Rome News-Tribune

6 Dr. Seuss books pulled over ‘hurtful and wrong’ portrayals

- By Kate Feldman

Six Dr. Seuss books are being retired after decades of criticism over racist imagery in the illustrate­d children’s stories.

Dr. Seuss Enterprise­s, the organizati­on that carries on the author’s legacy, announced Tuesday that it will stop publishing and licensing “And to Think That I Saw It on Mulberry Street,” “If I Ran the Zoo,” “Mcelligot’s Pool,” “On Beyond Zebra!,” “Scrambled Eggs Super!” and “The Cat’s Quizzer.”

“These books portray people in ways that are hurtful and wrong,” the organizati­on said in a statement Tuesday morning, adding that the decision was made last year with a panel of experts, including teachers.

“Ceasing sales of these books is only part of our commitment and our broader plan to ensure Dr. Seuss Enterprise­s’s catalog represents and supports all communitie­s and families.”

The announceme­nt falls on the birthday of Dr. Seuss, born Theodor Seuss Geisel in Springfiel­d, Mass., on March 2, 1904.

While the children’s classics are still revered around the world, renewed criticism has spurred second looks at his depictions of minorities.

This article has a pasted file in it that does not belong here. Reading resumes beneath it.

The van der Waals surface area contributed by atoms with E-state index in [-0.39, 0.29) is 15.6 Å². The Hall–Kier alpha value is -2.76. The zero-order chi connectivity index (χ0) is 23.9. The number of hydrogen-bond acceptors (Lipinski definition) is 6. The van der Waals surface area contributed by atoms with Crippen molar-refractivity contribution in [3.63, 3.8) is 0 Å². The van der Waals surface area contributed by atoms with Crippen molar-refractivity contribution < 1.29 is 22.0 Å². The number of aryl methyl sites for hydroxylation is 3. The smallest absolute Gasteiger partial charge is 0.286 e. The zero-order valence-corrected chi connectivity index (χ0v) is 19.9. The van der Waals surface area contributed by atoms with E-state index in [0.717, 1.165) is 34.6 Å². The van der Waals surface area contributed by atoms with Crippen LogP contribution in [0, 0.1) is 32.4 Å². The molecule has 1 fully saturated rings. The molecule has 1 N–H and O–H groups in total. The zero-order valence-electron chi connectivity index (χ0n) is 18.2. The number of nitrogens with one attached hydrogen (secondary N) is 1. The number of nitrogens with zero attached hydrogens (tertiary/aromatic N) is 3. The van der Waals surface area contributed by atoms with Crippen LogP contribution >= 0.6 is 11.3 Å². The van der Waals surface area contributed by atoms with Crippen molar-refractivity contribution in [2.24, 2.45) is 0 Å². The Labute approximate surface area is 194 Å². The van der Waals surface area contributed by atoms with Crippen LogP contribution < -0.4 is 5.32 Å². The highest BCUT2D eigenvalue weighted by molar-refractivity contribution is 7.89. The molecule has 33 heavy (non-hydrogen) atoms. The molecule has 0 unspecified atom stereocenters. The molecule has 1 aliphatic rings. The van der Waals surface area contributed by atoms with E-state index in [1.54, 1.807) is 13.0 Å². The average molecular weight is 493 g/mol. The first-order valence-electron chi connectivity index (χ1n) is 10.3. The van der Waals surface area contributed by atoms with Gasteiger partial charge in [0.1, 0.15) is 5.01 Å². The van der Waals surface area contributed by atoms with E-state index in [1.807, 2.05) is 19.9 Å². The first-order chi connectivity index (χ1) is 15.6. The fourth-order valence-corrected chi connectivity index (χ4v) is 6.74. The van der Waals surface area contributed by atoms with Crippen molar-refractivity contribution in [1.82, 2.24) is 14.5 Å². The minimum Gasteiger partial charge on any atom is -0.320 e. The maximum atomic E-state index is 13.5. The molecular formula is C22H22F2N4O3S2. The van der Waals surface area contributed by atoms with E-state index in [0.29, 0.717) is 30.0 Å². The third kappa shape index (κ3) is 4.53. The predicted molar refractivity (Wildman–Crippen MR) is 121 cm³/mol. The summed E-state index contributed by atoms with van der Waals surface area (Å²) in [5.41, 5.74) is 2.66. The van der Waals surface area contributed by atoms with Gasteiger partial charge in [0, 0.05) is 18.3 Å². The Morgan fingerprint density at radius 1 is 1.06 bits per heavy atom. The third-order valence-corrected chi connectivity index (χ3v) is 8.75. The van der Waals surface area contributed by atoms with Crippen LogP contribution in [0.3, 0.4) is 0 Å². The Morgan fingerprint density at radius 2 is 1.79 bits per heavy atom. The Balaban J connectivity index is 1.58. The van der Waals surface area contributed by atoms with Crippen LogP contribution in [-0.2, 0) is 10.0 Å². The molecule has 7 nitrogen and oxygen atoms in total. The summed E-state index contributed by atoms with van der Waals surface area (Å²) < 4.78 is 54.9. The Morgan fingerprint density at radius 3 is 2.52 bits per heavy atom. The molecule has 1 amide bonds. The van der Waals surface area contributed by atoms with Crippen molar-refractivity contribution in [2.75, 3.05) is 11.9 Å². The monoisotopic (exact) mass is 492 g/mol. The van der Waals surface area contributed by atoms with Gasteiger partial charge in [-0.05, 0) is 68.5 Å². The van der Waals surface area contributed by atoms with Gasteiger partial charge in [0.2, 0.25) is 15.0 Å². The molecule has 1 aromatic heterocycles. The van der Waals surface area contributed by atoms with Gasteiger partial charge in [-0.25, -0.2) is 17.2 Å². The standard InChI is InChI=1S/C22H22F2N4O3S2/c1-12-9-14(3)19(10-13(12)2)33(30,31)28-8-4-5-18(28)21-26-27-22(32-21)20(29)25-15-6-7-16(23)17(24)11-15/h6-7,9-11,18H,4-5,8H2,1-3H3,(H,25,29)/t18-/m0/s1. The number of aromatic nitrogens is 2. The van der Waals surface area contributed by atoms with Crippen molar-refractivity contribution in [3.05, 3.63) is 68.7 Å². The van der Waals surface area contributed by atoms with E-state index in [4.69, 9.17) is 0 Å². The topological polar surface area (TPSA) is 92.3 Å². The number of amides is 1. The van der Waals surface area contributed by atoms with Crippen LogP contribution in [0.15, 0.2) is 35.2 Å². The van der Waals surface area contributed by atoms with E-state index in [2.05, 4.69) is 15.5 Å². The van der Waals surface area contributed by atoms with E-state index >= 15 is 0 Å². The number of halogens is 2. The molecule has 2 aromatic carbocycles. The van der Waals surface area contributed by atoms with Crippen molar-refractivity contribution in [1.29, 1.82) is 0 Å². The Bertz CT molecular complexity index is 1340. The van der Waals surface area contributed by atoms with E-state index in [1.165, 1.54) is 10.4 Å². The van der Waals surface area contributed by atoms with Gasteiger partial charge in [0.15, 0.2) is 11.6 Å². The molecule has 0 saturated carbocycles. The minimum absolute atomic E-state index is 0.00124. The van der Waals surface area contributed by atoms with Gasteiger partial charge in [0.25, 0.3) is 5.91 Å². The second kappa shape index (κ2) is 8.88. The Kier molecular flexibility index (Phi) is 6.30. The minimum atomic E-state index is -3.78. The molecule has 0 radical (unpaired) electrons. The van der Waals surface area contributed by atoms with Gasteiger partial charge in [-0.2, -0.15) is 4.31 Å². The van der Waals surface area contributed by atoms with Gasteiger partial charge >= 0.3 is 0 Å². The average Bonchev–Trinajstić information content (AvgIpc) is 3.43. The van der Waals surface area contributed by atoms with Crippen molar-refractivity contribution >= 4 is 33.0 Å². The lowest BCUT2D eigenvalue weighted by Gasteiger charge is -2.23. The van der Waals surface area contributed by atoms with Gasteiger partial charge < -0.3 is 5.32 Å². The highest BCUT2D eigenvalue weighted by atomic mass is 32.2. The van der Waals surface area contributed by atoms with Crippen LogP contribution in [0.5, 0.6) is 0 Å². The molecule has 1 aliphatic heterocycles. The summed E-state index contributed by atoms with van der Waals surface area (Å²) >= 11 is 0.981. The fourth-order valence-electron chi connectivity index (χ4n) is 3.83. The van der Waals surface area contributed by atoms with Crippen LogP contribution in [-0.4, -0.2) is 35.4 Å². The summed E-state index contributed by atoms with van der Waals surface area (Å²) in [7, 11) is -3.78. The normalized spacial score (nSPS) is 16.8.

Over the weekend, Loudoun County Public Schools in Virginia announced that they would de-emphasize Dr. Seuss books on Read Across America Day, an annual event that coincides with the author’s birthday, over “strong racial undertones” in his work, including “anti-japanese American political cartoons and cartoons depicting African Americans for sale.”

 ?? Dreamstime/tns ?? A statue of Dr. Seuss and the cat in the hat at the Springfiel­d, Massachuse­tts museum.
Dreamstime/tns A statue of Dr. Seuss and the cat in the hat at the Springfiel­d, Massachuse­tts museum.

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